Economic Policy Editor at ThinkProgress. Contact me:email@example.com
Last week, Stanford University announced that more accepted students won’t have to pay anything for tuition, which normally runs nearly $46,000a year.
Students whose families make less than $125,000 a year and have assets worth $300,000 or less, including home equity but excluding anything that they have saved in retirement accounts, won’t have to pay tuition. Students whose families make less than $65,000 also won’t have to pay for room and board, which can run about another $14,100. Scholarships or grants will cover the costs instead, and the school has a $21 billion endowment. The thresholds were previously $100,000 for free tuition and $60,000 for free room and board.
Students will still have to contribute at least $5,000 a year from part-time work during the school year, working during the summer, and/or savings.
“Our highest priority is that Stanford remain affordable and accessible to the most talented students, regardless of their financial circumstances,” said Provost John Etchemendy in a press release. “Our generous financial aid program accomplishes that, and these enhancements will help even more families, including those in the middle class, afford Stanford without going into debt.” The school says that 77 percent of undergraduates leave without student debt.
That makes Stanford graduates somewhat unique, as about 70 percentgraduate with debt, owing an average of $29,000 at the end of last year. Student loan debt has tripled over the last decade. Meanwhile, nearly a third of those who have started to pay back the loans are more than three months behind on payments.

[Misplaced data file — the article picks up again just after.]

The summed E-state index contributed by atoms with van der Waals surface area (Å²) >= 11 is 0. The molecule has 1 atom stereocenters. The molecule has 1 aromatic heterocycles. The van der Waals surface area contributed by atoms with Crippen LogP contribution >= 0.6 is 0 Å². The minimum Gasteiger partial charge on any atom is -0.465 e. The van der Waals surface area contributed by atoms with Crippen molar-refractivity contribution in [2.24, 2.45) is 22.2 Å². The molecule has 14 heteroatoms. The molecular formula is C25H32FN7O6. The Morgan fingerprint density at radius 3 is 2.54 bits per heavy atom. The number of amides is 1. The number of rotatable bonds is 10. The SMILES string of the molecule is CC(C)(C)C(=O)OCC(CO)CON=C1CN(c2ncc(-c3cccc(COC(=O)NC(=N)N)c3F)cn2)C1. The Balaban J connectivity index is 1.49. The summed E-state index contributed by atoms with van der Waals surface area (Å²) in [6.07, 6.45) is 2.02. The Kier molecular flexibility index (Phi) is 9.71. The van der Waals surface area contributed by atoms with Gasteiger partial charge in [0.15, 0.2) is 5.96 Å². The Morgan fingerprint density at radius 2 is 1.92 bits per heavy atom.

But Stanford isn’t the only place offering free tuition. Princeton offers free tuition to parents who make less than $120,000 and free room and board to those who make under $60,000. Harvard and Yale make tuition free for families who make less than $65,000, while Harvard asks those who make between that level and $150,000 to contribute between 0 and 10 percent of their income.
The idea has also cropped up outside of elite private schools and gone even further. Harper College in Palatine, Illinois recently announced that it will offer two years of community college free for high school graduates who maintain high grades, attendance levels, and community service engagement for four years.
Governments have also gotten in on the action. Tennessee has alreadystarted a program that gives all of the state’s high school graduates free tuition at a two-year community college. Chicago also launched a program to give high school graduates with a 3.0 GPA free tuition, books, and fees for community college. And in January, President Obama proposed a plan that would cover tuition costs for all high school graduates who enroll full-time or half-time in community colleges with occupational training or credit toward a four-year degree and maintain a 2.5 GPA.
All of those programs would be moot, however, if the government took a simple step and made all public universities free. Tuition at all public colleges came to $62.6 billion in 2012. The federal government could take the $69 billion it currently spends helping students cover the cost of college through grants, tax breaks, and work-study funds and instead simply cover tuition at those schools for anyone who wanted to attend. That would give all students of all income backgrounds an affordable option, and it could also put pressure on private schools like Stanford and Harvard to reduce their tuition to compete, which has risen 13 percent over the last five years.